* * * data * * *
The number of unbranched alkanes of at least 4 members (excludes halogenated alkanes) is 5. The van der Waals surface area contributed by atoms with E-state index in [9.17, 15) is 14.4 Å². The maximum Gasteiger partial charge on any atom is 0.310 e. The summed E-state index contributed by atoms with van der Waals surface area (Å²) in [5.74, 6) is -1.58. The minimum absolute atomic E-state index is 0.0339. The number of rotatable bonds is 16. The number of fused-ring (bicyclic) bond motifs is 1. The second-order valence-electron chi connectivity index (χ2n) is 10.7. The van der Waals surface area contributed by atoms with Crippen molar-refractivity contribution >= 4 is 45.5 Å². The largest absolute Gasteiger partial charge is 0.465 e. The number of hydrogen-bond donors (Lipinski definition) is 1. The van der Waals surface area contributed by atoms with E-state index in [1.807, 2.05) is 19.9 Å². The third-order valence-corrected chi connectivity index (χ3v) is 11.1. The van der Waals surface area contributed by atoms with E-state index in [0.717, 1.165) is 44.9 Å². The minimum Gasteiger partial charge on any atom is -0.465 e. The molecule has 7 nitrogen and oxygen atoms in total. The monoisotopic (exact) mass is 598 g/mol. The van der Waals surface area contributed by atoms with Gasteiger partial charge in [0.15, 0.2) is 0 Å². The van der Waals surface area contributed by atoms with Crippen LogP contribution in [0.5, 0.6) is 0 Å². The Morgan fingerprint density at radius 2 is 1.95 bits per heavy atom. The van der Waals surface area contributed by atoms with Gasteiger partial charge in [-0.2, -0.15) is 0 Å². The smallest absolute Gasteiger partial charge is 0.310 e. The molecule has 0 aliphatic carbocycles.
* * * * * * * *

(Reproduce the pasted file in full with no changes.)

The number of unbranched alkanes of at least 4 members (excludes halogenated alkanes) is 5. The van der Waals surface area contributed by atoms with E-state index in [9.17, 15) is 14.4 Å². The maximum Gasteiger partial charge on any atom is 0.310 e. The summed E-state index contributed by atoms with van der Waals surface area (Å²) in [5.74, 6) is -1.58. The minimum absolute atomic E-state index is 0.0339. The number of rotatable bonds is 16. The number of fused-ring (bicyclic) bond motifs is 1. The second-order valence-electron chi connectivity index (χ2n) is 10.7. The van der Waals surface area contributed by atoms with Crippen molar-refractivity contribution >= 4 is 45.5 Å². The largest absolute Gasteiger partial charge is 0.465 e. The number of hydrogen-bond donors (Lipinski definition) is 1. The van der Waals surface area contributed by atoms with E-state index in [1.807, 2.05) is 19.9 Å². The third-order valence-corrected chi connectivity index (χ3v) is 11.1. The van der Waals surface area contributed by atoms with E-state index in [0.717, 1.165) is 44.9 Å². The minimum Gasteiger partial charge on any atom is -0.465 e. The molecule has 7 nitrogen and oxygen atoms in total. The monoisotopic (exact) mass is 598 g/mol. The van der Waals surface area contributed by atoms with Gasteiger partial charge in [0.15, 0.2) is 0 Å². The van der Waals surface area contributed by atoms with Crippen LogP contribution in [0.5, 0.6) is 0 Å². The Morgan fingerprint density at radius 2 is 1.95 bits per heavy atom. The van der Waals surface area contributed by atoms with Gasteiger partial charge in [-0.2, -0.15) is 0 Å². The smallest absolute Gasteiger partial charge is 0.310 e. The molecule has 0 aliphatic carbocycles.